Service of What’s the Point?

June 12th, 2017

Categories: Common Sense, Communications, Practical, Technology

Photo: jlacitychurch.org

Is there something about mail that makes the people who run such services–whether traditional or online–impractical?

USPS

I was rushed when I grabbed envelopes from my handbag to mail them in a box in front of the Amenia, NY post office, population 4,436. Inadvertently I may have also tossed in the box two checks meant for someone in my office.

Amenia, NY post office. Photo: mapio.net

When I realized this a few days later, I called to ask if they’d found the checks when they emptied the box.  The postal clerk said she wouldn’t know; the mail is picked up and goes to Albany where, if they found such checks, they’d shred them.

We live in an even smaller adjacent town, population 1,434. Were I mailing something to a business or friend there, does it make sense for the letter to travel to Albany first?

Naughty Spammer, Sloppy Spam Filter

Photo: med.stanford.edu

I received a warning that automatic filter systems were reporting as SPAM my twice weekly email notices highlighting posted topics on this blog. If I didn’t stop, my access to mail would be suspended.

There was a solution: I could avoid this by using a dedicated bulk mail delivery service designed to ensure regulatory compliance.I get tons of SPAM and have for years from entities many times larger than my business with far longer lists of recipients. No doubt they use services like Constant Contact, yet the mail keeps on coming even though it, too, is identified by the SPAM police as SPAM. So much for ensuring regulatory compliance, paying for someone else to perform a simple task and nevertheless being grabbed by the fingers of SPAM.

Further, those greedy fingers yank from my email box legitimate emails from clients, friends and relatives, people to whom I write weekly or daily and sometimes, even in the middle of back-and-forth correspondence.

I don’t want to be forced to pay for something I can do myself. Can you think of other instances like this?

Why does the USPS in tiny communities no longer have boxes designated for mail within the same zip code? Why must a small business be forced to buy a service it can very well do itself?

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8 Responses to “Service of What’s the Point?”

  1. Lucrezia Said:

    This information comes as a surprise. I neither run a business nor post a blog, but if I did, I would check it out with both FCC and FTC to make sure this is legal. If so, I would demand to know how, and assuming an unsatisfactory response, would contact federal authorities. It’s a good time to complain and get results considering today’s political climate.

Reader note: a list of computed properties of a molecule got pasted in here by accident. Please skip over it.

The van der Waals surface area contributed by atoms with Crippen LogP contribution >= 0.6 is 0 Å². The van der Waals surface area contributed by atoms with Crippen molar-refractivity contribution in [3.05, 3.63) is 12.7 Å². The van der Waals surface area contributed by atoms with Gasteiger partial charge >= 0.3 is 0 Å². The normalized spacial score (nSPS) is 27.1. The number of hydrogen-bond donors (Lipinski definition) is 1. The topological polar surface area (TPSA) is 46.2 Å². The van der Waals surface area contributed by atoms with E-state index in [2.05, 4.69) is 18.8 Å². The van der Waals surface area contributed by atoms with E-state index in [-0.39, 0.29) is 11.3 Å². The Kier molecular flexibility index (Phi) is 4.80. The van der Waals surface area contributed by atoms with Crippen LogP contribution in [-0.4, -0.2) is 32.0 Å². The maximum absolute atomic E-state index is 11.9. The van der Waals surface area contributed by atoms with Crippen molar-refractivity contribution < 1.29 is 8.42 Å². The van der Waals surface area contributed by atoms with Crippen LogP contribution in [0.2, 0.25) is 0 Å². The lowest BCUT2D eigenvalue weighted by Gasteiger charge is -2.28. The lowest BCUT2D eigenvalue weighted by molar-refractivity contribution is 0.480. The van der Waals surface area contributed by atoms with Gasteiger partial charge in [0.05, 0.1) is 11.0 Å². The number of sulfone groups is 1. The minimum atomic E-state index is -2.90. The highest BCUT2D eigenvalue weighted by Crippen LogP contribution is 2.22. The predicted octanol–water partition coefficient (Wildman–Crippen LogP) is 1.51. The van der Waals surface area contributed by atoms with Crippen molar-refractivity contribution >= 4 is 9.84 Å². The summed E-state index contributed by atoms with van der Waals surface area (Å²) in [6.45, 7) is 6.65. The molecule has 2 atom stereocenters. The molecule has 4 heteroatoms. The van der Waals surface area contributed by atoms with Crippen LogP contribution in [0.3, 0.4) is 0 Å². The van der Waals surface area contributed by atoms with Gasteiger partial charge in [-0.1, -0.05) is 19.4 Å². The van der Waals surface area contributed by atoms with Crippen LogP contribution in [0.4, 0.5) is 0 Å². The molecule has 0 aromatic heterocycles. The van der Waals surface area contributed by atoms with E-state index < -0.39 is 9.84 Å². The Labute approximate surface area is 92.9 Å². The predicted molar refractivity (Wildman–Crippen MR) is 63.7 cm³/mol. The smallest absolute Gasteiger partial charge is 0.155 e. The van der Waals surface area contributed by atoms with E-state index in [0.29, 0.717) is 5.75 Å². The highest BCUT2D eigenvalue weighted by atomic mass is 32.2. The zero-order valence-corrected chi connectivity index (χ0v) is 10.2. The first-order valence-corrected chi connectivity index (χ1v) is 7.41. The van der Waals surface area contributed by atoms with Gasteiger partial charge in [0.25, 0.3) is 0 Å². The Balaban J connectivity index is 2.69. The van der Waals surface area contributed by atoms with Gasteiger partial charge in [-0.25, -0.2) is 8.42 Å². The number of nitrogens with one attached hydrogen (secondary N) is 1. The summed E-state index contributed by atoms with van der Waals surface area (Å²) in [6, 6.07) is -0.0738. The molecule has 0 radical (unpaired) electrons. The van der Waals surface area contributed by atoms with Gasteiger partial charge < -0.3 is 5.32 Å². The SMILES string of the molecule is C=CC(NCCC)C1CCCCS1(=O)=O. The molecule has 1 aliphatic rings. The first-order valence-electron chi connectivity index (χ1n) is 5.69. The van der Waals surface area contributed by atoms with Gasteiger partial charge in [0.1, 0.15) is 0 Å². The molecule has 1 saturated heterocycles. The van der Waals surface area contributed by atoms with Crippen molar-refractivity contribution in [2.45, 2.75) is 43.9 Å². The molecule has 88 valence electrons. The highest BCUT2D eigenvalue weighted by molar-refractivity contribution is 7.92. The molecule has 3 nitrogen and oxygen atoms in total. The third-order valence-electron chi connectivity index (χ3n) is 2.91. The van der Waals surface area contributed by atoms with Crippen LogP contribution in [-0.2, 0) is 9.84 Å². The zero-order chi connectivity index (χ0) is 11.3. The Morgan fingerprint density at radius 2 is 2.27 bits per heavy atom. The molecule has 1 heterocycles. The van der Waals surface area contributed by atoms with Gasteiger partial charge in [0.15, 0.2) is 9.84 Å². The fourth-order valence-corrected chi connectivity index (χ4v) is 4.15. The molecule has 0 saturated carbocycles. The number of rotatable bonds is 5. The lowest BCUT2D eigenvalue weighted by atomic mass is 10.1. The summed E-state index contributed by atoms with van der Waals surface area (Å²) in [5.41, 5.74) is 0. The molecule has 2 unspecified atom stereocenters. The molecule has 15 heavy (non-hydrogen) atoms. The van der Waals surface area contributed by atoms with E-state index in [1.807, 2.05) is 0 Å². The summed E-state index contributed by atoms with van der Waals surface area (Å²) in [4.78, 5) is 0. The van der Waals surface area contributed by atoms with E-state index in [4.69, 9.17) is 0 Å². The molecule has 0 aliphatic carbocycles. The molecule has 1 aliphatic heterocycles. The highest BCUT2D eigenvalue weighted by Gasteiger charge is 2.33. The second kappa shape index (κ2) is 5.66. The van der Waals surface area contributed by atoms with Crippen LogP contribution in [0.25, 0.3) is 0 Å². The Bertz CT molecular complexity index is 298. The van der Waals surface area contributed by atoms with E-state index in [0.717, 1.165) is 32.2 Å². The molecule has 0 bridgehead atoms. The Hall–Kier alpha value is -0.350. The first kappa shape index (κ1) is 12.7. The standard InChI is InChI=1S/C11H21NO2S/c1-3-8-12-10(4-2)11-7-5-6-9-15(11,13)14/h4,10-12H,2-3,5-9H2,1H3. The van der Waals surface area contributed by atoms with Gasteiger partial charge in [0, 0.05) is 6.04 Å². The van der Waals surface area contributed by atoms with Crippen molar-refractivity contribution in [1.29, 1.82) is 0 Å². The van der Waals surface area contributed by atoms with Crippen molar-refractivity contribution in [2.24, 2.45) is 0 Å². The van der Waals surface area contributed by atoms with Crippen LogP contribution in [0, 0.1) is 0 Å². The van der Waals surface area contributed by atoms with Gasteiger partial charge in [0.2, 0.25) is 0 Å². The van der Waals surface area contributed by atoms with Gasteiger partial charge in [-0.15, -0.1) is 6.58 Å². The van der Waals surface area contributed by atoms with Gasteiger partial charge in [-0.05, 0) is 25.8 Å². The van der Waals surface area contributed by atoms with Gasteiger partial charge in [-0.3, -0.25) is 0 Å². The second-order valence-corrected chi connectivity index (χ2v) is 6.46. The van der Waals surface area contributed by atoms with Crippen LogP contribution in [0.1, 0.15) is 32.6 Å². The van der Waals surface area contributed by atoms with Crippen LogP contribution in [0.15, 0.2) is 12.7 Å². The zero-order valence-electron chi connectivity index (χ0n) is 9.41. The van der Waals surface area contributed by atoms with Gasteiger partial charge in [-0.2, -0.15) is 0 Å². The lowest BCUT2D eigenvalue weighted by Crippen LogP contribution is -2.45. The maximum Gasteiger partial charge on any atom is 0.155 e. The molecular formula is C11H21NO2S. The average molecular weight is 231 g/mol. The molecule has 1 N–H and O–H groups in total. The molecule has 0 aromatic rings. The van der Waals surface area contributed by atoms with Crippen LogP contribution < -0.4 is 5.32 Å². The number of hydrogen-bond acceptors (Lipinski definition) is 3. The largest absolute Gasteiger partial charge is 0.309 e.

2. Jeanne Byington Said:

    Lucrezia,

    If I have a day in which everything is going right, I’m in a good mood and I don’t need to be anywhere or to meet a deadline and my list of “to do’s” is under control, I might look into the subject with FCC and/or FTC as it is a good idea, but right now, I’m not looking for aggravation.

    Meanwhile, I cut the email list to a number my IT support genious thought would fall below the radar, which works for me. I also post on Facebook and Twitter….so plenty of people, if interested, can chime in.

    Plus, though it takes more steps than I would like, there’s a way to receive notifications directly from the blog by signing up. I don’t know how reliable it is–it might take a few days to arrive–and, I fear, it might come with ads for the company that provides the notifications for free. The place on the blog’s home page to sign up is at the bottom of the right hand column: “Get this blog emailed to you.” You type in your email address, hit “subscribe” and follow instructions.

  3. Martha Takayama Said:

    At this point in time, I think we have to tread gently or we will have no public postal service. We have to make sure not to give the so-called Chief Executive any reason to cut anything further.

    Most postal workers are demoralized and wondering how long they will have
    their jobs. Of course the most modern equipment and logical programming or planning are not generally part of this or most of our other bureaucracies. The Post Office has been treated like an unwanted burden for a while. Now Trump is trying to cut funds from everything for everything that does not financially benefit him and friends and family. The procedures of the Post Office may be mysterious, inefficient, counter to ordinary logic, but it is better than not having them.